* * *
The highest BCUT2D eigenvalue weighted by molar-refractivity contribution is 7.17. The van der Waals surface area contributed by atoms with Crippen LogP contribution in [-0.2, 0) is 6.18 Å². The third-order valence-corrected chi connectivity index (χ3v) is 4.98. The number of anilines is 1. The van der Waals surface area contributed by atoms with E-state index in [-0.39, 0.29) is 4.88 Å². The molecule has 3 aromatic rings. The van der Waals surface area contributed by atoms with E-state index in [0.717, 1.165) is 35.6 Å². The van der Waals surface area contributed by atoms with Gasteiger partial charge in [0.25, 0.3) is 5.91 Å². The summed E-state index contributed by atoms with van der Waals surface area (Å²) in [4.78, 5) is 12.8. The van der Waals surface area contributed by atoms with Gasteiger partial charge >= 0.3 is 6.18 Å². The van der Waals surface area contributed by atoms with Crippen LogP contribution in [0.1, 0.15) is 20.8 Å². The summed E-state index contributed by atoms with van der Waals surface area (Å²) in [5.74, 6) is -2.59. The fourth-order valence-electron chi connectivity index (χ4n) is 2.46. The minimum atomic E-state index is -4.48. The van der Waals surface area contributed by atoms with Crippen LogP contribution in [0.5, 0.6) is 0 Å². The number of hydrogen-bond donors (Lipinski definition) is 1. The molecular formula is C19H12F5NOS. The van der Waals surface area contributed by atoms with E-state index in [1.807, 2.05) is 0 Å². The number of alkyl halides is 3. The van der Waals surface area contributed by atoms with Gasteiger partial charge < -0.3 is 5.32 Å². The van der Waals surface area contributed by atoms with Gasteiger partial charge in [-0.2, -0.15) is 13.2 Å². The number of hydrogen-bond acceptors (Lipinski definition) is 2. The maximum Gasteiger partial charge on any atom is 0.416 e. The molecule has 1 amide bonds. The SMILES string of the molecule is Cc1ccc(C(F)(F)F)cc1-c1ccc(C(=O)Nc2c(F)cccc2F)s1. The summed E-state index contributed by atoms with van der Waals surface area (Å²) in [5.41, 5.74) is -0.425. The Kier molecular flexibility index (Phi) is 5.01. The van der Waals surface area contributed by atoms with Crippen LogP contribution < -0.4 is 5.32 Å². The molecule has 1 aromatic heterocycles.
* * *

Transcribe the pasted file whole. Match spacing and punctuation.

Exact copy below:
The highest BCUT2D eigenvalue weighted by molar-refractivity contribution is 7.17. The van der Waals surface area contributed by atoms with Crippen LogP contribution in [-0.2, 0) is 6.18 Å². The third-order valence-corrected chi connectivity index (χ3v) is 4.98. The number of anilines is 1. The van der Waals surface area contributed by atoms with E-state index in [-0.39, 0.29) is 4.88 Å². The molecule has 3 aromatic rings. The van der Waals surface area contributed by atoms with E-state index in [0.717, 1.165) is 35.6 Å². The van der Waals surface area contributed by atoms with Gasteiger partial charge in [0.25, 0.3) is 5.91 Å². The summed E-state index contributed by atoms with van der Waals surface area (Å²) in [4.78, 5) is 12.8. The van der Waals surface area contributed by atoms with Gasteiger partial charge >= 0.3 is 6.18 Å². The van der Waals surface area contributed by atoms with Crippen LogP contribution in [0.1, 0.15) is 20.8 Å². The summed E-state index contributed by atoms with van der Waals surface area (Å²) in [5.74, 6) is -2.59. The fourth-order valence-electron chi connectivity index (χ4n) is 2.46. The minimum atomic E-state index is -4.48. The van der Waals surface area contributed by atoms with Crippen LogP contribution in [0.5, 0.6) is 0 Å². The number of hydrogen-bond donors (Lipinski definition) is 1. The molecular formula is C19H12F5NOS. The van der Waals surface area contributed by atoms with E-state index in [1.807, 2.05) is 0 Å². The number of alkyl halides is 3. The van der Waals surface area contributed by atoms with Gasteiger partial charge < -0.3 is 5.32 Å². The van der Waals surface area contributed by atoms with Gasteiger partial charge in [-0.2, -0.15) is 13.2 Å². The number of hydrogen-bond acceptors (Lipinski definition) is 2. The maximum Gasteiger partial charge on any atom is 0.416 e. The molecule has 1 amide bonds. The SMILES string of the molecule is Cc1ccc(C(F)(F)F)cc1-c1ccc(C(=O)Nc2c(F)cccc2F)s1. The summed E-state index contributed by atoms with van der Waals surface area (Å²) in [5.41, 5.74) is -0.425. The Kier molecular flexibility index (Phi) is 5.01. The van der Waals surface area contributed by atoms with Crippen LogP contribution < -0.4 is 5.32 Å². The molecule has 1 aromatic heterocycles.